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Traditional composting is not the only method of managing food waste. Join the USCC Young Professionals Group to learn about three exciting alternatives to producing the black gold we all love. Each method will be presented by an industry leader who has first hand experience with Bokashi, Vermicomposting, and Black Soldier Flies.
Josh Halsey, Program Coordinator Peconic Land Trust
The Peconic Land Trust works to conserve Long Island’s working farms, natural lands, and heritage for our communities now and in the future.
Bokashi composting is an anaerobic process that relies on inoculated bran to ferment kitchen waste, including meat and dairy, into a safe soil amendment.
Steve Churchill, Founder and owner of the Urban Worm Company
Steve Churchill is the owner of the Urban Worm Company, a vermicomposting-related blog, online store, and manufacturer of the Urban Worm Bag. Through the Urban Worm blog, social media, and e-mail interactions with his readers, Steve is a joyful promoter of vermicomposting as a means to turn household and commercial waste into a highly-valuable soil amendment. Steve is an actively-serving military veteran and a pilot for Southwest Airlines.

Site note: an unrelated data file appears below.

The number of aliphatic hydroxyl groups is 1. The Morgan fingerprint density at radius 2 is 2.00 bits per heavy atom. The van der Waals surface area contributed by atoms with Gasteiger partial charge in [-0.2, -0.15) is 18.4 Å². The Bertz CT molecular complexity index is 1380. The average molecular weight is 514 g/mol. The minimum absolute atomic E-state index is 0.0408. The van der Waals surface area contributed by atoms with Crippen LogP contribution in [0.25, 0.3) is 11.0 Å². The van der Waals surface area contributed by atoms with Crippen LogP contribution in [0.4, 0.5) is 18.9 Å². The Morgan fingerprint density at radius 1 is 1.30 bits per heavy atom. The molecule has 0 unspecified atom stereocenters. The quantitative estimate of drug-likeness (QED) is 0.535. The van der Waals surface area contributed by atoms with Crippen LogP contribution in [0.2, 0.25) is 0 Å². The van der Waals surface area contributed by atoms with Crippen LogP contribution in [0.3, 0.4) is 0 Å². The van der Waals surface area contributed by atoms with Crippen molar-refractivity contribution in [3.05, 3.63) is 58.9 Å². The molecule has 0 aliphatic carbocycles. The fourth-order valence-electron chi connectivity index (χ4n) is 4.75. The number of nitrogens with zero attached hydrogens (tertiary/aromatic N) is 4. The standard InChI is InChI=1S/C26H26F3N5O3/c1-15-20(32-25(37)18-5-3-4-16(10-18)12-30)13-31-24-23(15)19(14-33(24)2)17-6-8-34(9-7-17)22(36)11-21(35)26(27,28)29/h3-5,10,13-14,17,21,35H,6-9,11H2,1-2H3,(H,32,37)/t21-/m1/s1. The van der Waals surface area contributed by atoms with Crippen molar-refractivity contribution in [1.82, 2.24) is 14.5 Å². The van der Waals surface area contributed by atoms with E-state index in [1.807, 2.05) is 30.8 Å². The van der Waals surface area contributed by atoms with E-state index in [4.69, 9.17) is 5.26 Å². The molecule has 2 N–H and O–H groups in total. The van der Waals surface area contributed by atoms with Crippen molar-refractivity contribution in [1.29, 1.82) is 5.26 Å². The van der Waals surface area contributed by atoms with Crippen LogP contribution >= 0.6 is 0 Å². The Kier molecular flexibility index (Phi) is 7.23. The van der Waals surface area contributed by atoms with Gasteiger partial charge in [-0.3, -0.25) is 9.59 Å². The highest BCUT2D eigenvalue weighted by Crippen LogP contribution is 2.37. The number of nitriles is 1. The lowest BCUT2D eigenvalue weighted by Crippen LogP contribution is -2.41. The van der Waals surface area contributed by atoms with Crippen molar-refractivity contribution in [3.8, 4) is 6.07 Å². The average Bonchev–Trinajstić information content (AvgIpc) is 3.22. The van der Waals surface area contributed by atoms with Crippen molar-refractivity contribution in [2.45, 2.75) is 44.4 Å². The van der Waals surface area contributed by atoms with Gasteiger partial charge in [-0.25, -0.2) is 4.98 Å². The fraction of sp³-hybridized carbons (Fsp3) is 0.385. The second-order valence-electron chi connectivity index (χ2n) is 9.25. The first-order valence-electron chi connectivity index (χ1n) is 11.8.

Black Soldier Flies
Kali Rabaut, Founder Suncoast Compost
Kali met her partner eight years ago in Tampa, traveled the world, and planted roots in Riverview, Florida. Neither of them predicted their transformation into professional maggot farmers, yet here they are.
Black Soldier Fly Larvae (BSFL) are used to compost waste or convert the waste into animal feed. Fly larvae are among the most efficient animals at converting feed into biomass.